For the past 25  years, a few of us have transformed an abandoned lot into a native prairie.

The prairie is right beside a bike path and walkers often look at us in disbelief. One of our favorite quotes is: “What are you doing down there, do you know?”.  When we first started it was one acre of European spurge, Canada thistle, ragweed, and brome grass.

We have created a booklet about planting a vacant lot:

One Vacant Lot

If you live in the Minneapolis, please visit the prairie. It is across the street from “The Marsh” health club. at 15000 Minnetonka Blvd, Minnetonka 55345

Native Big Bluestem
In the early going, we planted over a hundred grasses and flowers a year. We used the burlap to control weeds so the plants could get established. We have never used any herbicide or pesticide on the land.

 

Lessons learned at the prairie:
“The land knows us and gives so much as we work among the plants.”

Garter Snake – Over the years the diversity of life at the prairie has increased.

Lessons learned at the prairie: 
” Nature can balance the rough places inside you.”

Cup Plant
The leaves of the plant form a “cup” that birds and insects drink from.

 Lessons  learned at the Prairie:
“Let the beauty go deep into your bones”.

Pale Coneflower

Lessons learned at the Prairie:
” Every living thing has a unique vibration. Share your vibration with the plant.”

Mountain Mint
An August favorite of many pollinators.

Lessons learned at the Prairie:
“Be appreciative of the life that is around you”.

Queen of the Prairie
A wetland plant in the rose family with beautifully scented flowers.

Lessons learned at the Prairie:
” Life is so much better when your hands are digging in the Earth.”

Rattlesnake Master
A favorite of pollinators in July. The plant is a a northern type of agave .

Lessons learned at the Prairie:
Respect the weeds, they are teachers too.
(vetch, thistle, canada anemone, and European Spurge).

wild rose

Lessons learned at the prairie:
“Say “good morning” to the plants and to the people walking by on the trail”.

Butterflyweed

Lessons learned at the Prairie ( from reader Dale Antonsen)
A true guardian is one who finds their encouragement (and benefit) from a simple flower, the flutter of wings and the buzz of happy bees.

Ironweed
Blooms in late July to early August

Lessons learned at the Prairie:  “Work with others whom you care about.”

Friends of the Prairie
25 years later

Posted in Nature Guardians, Photography/Art | 1 Comment

Was Tinker Bell a Firefly?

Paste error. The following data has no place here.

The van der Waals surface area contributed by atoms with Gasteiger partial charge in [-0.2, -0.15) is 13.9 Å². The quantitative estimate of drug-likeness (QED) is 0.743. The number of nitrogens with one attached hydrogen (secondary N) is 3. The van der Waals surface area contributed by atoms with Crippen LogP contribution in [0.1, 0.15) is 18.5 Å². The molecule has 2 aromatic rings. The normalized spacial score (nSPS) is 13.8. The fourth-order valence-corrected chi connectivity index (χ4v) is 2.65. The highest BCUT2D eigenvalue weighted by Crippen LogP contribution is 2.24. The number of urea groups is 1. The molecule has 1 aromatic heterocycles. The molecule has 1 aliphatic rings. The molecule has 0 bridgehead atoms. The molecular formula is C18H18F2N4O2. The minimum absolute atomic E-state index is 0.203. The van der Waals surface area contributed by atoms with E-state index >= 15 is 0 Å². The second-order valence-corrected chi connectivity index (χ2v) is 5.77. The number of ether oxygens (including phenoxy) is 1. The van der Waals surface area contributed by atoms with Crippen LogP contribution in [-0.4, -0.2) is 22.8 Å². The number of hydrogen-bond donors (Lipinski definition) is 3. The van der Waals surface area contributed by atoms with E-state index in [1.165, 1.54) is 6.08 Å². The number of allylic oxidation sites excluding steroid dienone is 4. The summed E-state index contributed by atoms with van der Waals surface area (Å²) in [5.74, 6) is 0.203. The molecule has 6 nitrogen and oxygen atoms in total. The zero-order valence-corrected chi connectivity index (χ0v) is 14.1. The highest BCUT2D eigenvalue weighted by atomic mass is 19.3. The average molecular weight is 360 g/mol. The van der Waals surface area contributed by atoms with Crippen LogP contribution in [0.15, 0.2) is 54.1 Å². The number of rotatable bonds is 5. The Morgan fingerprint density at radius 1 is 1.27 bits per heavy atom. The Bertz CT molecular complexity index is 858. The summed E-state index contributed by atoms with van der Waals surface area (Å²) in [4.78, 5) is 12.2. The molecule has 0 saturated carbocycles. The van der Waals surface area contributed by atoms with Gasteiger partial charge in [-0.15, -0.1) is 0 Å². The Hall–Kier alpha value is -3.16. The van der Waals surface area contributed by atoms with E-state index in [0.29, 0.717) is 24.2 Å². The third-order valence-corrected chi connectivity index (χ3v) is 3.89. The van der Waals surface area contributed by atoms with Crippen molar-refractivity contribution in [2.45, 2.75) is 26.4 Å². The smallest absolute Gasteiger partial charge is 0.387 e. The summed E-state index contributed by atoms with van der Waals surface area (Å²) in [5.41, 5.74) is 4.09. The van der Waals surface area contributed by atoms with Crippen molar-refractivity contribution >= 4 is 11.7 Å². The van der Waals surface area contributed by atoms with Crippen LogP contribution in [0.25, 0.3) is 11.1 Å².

Photo: Angeli Wright/awright@citizen-times.com

For the past three nights (mid June) I have watched as many as a  hundred fireflies blinking in my yard. This is so hopeful because for years I have rarely seen them. Twenty-five years ago, I remember walking out at night with my kids on a warm summer night. In the field below were hundreds of fireflies with blinking lights. The kids ran down in the field shrieking with joy.

Yes, they are magical, but they don’t come from pixie dust.

Adult Firefly
drawing by Jeanette Dickinson

The greenish glow or “bioluminescence’ of adult fireflies comes from a light-producing organ in its abdomen. The light is produced by a chemical reaction in its body and the reaction is triggered by oxygen from the breath of the firefly. So a firefly can control its flashing pattern with its breath. Each species of firefly has a specific flashing pattern that helps it locate a mate. In observing fireflies you may see the male flash once and then flash again 5 to 10 seconds later. Typically a male will fly just above the grass flashing for a female of its species. It will continue this flashing until a female hiding in the grass, flashes back to it. There are also species that flash twice instead of once.

Firefly underside showing the bioluminescent organ. photo by Heather Holm.

Early Summer Firefly watching:

  1. Track a firefly and make a map of where you see the firefly go.
  2. Try to find female flashers in the grass.
  3. Keep track of the number of flashes a firefly makes and the amount of time between flashes. How many different flashing patterns (species) can you find?
  4. What is the most common type of firefly? Make a chart of the different types:
    One Flash – Two Flash – Other Patterns
  5. Catch some fireflies in a jar, enjoy them for a few minutes and then release them, so they can mate and complete their life cycle.

There is danger in the weeds!

It all sound so simple, a male firefly flashes and a female waiting in the weeds flashes back. Some female fireflies are predatory and mimic the blinking pattern of another species, to draw the male to her. Imagine a male locating its mate and just when the male thinks it is going to mate, the “female mimic” kills and eats the male.

Firefly life cycle

firefly larva
illustration by Jeanette Dickinson

Fireflies are not flies or bugs but actually a type of beetle. The adults live only long enough to mate and lay eggs (usually 1-2 weeks). Mated females lay up to 100 eggs under leaves and the larvae hatch in about a month. Surprisingly the eggs of some species of firefly glow dimly in the soil. Most of a firefly’s life is spent underground as a larva. In fact, some firefly larvae live underground for almost two years. They are found under leaves and mulch in moist soil. The larvae are predatory and feed on earthworms, slugs and snails. Many species of larval fireflies have “lights” and have been called “glowworms”. In late spring or early summer of the next year, the larvae makes a mud chamber and forms its pupae. While in the mud chamber, the larvae metamorphoses into an adult flying beetle in 2-3 weeks.